Did You Know? Audio Description Is Required by Law

December 11, 2018 BY ELISA EDELBERG
Updated: January 24, 2019

We know that it’s hard to keep up with the ever-changing accessibility laws and how they apply to rapidly evolving technology and media. But just because it’s hard to keep up, doesn’t mean that you’re exempt from providing the necessary accommodations. As accessibility professionals, and as educators in the industry, something that we hear all the time is, “We don’t need audio description because we haven’t had any blind or low vision students request it.” We’re not sure we can bear to give you the news, so we’ve decided to let the captions and audio description speak for themselves in this cartoon:

A cartoon. CC cartoon says to AD cartoon: "Hi, AD. How are you doing? Rumor has it you are not required on videos." Then the AD cartoon replies: "Actually, I am! I'm required under the same accessibility laws that you are. Now that Section 508 references WCAG 2.0 standards I'm written directly into the law! That's right, CC, it's time for AD to share the spotlight!"

Yup, that’s right. Many people are not aware that audio description is likely a legal requirement – request or not – depending on the industry, and the type of content that is produced. We’ll break it down by industry.

Fact: Audio description is required under The Rehabilitation Act, the Americans with Disabilities Act, and the 21st Century Communications and Video Accessibility Act

Government Organizations

Section 508 of the Rehabilitation Act requires federal communications and information technology to be made accessible. Under the Section 508 Refresh – phased in in early 2018 – all government organizations are now legally required to provide audio description… even without a request.

Yes, that’s right. The Section 508 refresh references the Web Content Accessibility Guidelines (WCAG) 2.0 success criterion to each existing section of the 508 Standards, requiring both captions and audio descriptions for content that falls under Section 508.

Media and Entertainment

In October 2010, Barack Obama signed the 21st Century Communications and Video Accessibility Act (CVAA) into effect, requiring that modern communications technologies be made accessible to all people regardless of vision and/or hearing loss. The CVAA started phasing-in audio description requirements for broadcast TV in 2010, with the anticipation of having 100% of television programming described by 2020. The specific rules on video description required that many of the top TV networks each provide 50 hours of video-described prime time or children’s programming per calendar quarter by 2012. On July 1, 2015, the 50 hours per week requirement expanded to the top 60 TV markets, and on July 1, 2018, that increased to 87.5 hours of video description per calendar quarter.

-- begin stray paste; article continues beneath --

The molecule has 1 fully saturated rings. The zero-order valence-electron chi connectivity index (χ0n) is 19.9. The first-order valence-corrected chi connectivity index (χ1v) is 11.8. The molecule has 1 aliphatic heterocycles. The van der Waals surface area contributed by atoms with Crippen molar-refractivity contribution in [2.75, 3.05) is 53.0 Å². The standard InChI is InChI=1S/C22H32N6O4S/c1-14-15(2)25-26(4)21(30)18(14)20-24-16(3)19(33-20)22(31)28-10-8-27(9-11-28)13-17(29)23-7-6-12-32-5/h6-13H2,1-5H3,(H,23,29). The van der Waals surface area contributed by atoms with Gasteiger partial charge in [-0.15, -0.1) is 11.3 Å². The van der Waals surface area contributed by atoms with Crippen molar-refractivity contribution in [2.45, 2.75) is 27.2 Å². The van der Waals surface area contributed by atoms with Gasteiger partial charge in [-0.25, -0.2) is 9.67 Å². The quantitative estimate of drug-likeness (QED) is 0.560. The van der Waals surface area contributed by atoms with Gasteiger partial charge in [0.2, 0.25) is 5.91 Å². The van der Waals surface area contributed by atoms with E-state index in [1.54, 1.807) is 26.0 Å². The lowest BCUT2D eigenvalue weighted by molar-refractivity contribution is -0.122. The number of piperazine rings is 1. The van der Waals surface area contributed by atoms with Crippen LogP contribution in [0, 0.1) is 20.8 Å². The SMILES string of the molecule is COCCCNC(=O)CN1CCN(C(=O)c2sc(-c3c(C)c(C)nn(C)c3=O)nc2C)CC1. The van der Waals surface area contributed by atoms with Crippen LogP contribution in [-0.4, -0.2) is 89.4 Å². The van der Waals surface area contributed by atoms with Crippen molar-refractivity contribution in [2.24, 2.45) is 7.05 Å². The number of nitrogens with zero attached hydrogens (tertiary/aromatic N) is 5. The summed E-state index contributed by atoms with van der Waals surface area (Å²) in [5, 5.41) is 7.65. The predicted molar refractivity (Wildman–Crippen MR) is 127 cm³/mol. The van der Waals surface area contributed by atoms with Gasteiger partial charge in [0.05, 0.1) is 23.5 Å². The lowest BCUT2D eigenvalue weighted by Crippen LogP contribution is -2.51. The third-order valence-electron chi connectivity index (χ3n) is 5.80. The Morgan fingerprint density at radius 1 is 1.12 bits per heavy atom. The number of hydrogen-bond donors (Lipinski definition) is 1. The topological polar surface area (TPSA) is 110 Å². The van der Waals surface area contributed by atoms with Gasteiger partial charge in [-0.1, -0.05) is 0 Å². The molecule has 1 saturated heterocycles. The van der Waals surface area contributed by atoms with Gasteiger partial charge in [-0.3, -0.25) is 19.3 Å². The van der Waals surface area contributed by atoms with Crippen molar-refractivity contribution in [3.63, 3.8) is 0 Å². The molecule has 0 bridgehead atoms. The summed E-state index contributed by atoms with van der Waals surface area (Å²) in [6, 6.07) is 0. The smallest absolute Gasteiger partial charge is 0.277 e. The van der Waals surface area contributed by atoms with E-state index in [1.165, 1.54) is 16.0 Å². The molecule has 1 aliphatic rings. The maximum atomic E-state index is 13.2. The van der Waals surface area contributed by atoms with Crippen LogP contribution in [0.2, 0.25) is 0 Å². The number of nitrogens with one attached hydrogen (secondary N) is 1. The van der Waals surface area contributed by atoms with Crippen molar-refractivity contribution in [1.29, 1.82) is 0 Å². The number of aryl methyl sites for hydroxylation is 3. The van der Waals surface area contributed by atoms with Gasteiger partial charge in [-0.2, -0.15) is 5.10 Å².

In addition to the CVAA, the Americans with Disabilities Act (ADA) has two parts that apply to video accessibility. Title II of the ADA requires audio description for public entities, and Title III requires description for places of public accommodation, including private organizations that provide a public accommodation. This includes streaming media sites, such as Hulu and Netflix.

Enterprise

Title II and Title III of the ADA also apply to enterprise organizations. The ADA requires that training videos, as well as public website videos, be accessible to all individuals and therefore contain audio description. Failure to comply has resulted in several corporate lawsuits including one with FedEx.

Myth: You don't need to add audio description to your videos unless you receive an accommodation request.

Higher Education

Meeting accessibility requirements is a major factor in providing audio description in higher education. Audio description is required under many of the same laws requiring captions. Over the years several institutions have had lawsuits filed against them for failing to meet accessibility requirements. Complying with accessibility laws from the get-go can prevent potential legal problems down the road.

Prive and public colleges that receive federal funding must comply with the Rehabilitation Act. Colleges which receive state funding must be sure to comply with local state laws. All colleges provide a public accommodation and must comply with the ADA. Therefore, institutions of higher education must provide audio description on their videos – with or without a request!

How to Get in Compliance

Take the Quiz!

So we aren’t telling you this just to scare you. We told you so you can get in compliance, provide accessible content, and avoid legal action! There are 253 million people living with vision impairment who are waiting for you to take the next step.

Take the short quiz below to find out if you’re required to add audio description to your videos. Whether you’re already captioning with us or not, it’s super easy to get started with audio description today!

 

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